Disposed in the handle member 6 is a battery 8 (see also FIG. 1) and an electric motor 10. Extending from the motor 10 in the direction of the head portion 2 of the razor is a rotatable shaft 12 on the free end of which is disposed as weight 14. The weight 14 is mounted eccentrically on the shaft so that the center of gravity of the weight is removed from the axis of rotation of the weight. Illustrated in the drawings is a flywheel type weight, mounted such that its center of gravity is removed from the axis of rotation of the shaft 12. Also disposed in the handle member 6, but separated from the battery 8 by a wall 16 is a switch means 18. In the wall 16 are mounted three electrically conductive eyelets 20, 22, and 24. An electrical lead 26 connects the eyelet 20 with the battery 8 and the motor 10 (see also FIG. 4). The lead 26 includes a diode 28 which prevents reverse current flow through the switch 18. An electrical lead 30 connects the eyelet 22 with the battery 8. An electrical lead 32 connects the eyelet 24 with the motor 10.

The switch 18 includes a secondary coil 34 (FIG. 4) which is connected to a pair of contact plates 36a, 36b (FIGS. 1 and 4). The switch 18 is mounted for rotative motion and may be rotated by movement of a tab 38, as by a thumb or finger of an operator. Rotation of the switch 18 causes movement of the contact 36a relative to the eyelets 22 and 24, the contact 36b moving relative to the eyelet 20 but nevertheless maintaining engagement with the eyelet 20.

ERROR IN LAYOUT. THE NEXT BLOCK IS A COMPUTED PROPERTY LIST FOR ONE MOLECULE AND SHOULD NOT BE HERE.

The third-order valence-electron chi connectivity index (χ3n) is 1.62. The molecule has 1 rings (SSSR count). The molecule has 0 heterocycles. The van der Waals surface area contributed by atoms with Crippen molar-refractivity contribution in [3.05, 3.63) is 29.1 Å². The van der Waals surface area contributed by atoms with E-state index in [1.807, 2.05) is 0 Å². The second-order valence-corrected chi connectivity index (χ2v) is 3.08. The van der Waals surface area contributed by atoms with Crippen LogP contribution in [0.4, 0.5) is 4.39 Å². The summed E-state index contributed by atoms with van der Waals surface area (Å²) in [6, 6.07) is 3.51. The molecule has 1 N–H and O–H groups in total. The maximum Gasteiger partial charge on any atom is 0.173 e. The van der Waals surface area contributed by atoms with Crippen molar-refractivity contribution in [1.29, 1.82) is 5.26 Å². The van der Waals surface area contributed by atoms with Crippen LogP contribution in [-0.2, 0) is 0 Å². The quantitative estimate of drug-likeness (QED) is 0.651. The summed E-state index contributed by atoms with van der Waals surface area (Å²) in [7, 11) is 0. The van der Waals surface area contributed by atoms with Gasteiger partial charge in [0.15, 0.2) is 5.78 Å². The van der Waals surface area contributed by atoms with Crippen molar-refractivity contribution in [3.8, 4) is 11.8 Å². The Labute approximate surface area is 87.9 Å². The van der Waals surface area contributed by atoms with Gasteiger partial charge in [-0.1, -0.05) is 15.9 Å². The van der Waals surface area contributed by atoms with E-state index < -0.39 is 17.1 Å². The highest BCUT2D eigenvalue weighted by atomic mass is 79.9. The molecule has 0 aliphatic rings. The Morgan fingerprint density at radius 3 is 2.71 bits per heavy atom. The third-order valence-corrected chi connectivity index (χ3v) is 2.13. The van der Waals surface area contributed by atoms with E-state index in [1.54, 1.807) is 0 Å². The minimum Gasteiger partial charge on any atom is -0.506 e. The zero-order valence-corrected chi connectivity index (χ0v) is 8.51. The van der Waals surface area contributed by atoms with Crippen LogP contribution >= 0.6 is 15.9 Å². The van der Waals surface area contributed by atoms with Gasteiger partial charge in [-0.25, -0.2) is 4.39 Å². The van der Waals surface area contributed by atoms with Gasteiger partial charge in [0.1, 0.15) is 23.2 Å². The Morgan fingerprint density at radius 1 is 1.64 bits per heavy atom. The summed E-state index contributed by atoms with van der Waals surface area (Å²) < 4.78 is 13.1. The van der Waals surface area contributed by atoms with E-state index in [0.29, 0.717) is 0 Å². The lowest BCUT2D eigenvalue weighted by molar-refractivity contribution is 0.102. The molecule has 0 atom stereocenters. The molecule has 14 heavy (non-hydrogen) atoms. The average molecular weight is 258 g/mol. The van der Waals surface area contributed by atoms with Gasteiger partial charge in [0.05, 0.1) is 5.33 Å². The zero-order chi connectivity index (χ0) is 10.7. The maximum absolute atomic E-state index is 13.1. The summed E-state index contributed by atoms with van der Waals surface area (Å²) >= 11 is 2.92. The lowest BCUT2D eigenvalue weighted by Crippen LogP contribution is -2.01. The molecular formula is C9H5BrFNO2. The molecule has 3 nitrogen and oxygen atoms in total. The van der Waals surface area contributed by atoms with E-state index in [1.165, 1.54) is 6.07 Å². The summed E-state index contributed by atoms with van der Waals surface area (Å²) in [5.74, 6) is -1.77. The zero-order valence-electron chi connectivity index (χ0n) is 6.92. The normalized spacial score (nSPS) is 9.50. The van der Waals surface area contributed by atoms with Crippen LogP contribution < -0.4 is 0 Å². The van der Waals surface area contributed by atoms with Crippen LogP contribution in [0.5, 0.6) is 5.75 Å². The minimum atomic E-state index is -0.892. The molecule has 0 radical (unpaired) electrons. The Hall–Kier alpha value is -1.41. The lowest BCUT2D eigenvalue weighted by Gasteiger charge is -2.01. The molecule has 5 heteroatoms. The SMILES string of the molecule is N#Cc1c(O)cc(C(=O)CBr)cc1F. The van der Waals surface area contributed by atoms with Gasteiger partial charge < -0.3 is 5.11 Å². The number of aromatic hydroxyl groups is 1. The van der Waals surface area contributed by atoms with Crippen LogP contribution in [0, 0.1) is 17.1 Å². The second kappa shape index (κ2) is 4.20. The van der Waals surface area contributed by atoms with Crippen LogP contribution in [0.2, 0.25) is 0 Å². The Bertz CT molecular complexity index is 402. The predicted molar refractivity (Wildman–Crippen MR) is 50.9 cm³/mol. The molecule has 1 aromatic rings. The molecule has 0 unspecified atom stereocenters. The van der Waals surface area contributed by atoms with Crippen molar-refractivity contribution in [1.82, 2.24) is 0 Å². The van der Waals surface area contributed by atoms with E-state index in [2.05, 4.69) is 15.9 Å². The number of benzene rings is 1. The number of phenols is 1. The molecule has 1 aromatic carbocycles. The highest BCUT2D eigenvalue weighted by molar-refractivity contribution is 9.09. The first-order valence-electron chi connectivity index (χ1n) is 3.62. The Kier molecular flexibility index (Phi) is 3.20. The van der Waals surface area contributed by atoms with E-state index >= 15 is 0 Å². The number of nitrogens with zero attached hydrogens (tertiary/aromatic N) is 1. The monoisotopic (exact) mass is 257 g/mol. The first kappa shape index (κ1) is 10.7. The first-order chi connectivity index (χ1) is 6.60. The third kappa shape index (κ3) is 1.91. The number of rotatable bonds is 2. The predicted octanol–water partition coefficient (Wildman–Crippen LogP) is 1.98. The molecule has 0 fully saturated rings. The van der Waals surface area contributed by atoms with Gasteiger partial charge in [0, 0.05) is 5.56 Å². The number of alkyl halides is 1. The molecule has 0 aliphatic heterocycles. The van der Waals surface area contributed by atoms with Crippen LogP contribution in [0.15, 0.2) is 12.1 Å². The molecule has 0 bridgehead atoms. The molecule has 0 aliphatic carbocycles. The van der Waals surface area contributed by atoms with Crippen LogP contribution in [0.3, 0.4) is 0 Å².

A primary coil 40 (FIG. 4) may be disposed in a base or stand member (not shown) for the purposes of inducing a current in the secondary coil 34 for purposes to be described below.

Referring to FIGS. 1--3, it will be seen that a frame member 42 is received by the handle member 6, which frame member in turn receives the motor 10, the weight 12, the battery 8 and the electrical leads 26, 30, 32. The frame member 42 also receives a wedge member 44 (FIGS. 1 and 3) which operates to press the motor 10 firmly against an opposing wall of the frame member 42 whereby to prevent undesired movement of the motor within the handle member 6.

In operation, the razor is removed from its stand and tee tab 38 moved by an operator to rotate switch 18, and thereby the contact 36a to a first position in which the contact 36a engages the eyelets 22 and 24. In this position, electrical energy from the battery 8 is directed to the motor 10. Energization of the motor 10 causes rotation of the shaft 12 and thereby rotation of the eccentrically mounted or unbalanced weight 14. The eccentricity of the weight mounting i.e., the displacement of the center of gravity of the weight from the axis of rotation of the weight, and the disposition of the weight proximate to the head portion 2 induces vibration of the head portion 2 and therefore the blade 4. Such vibration imparts a slicing motion to the blade 4 whereby to facilitate ease of cutting.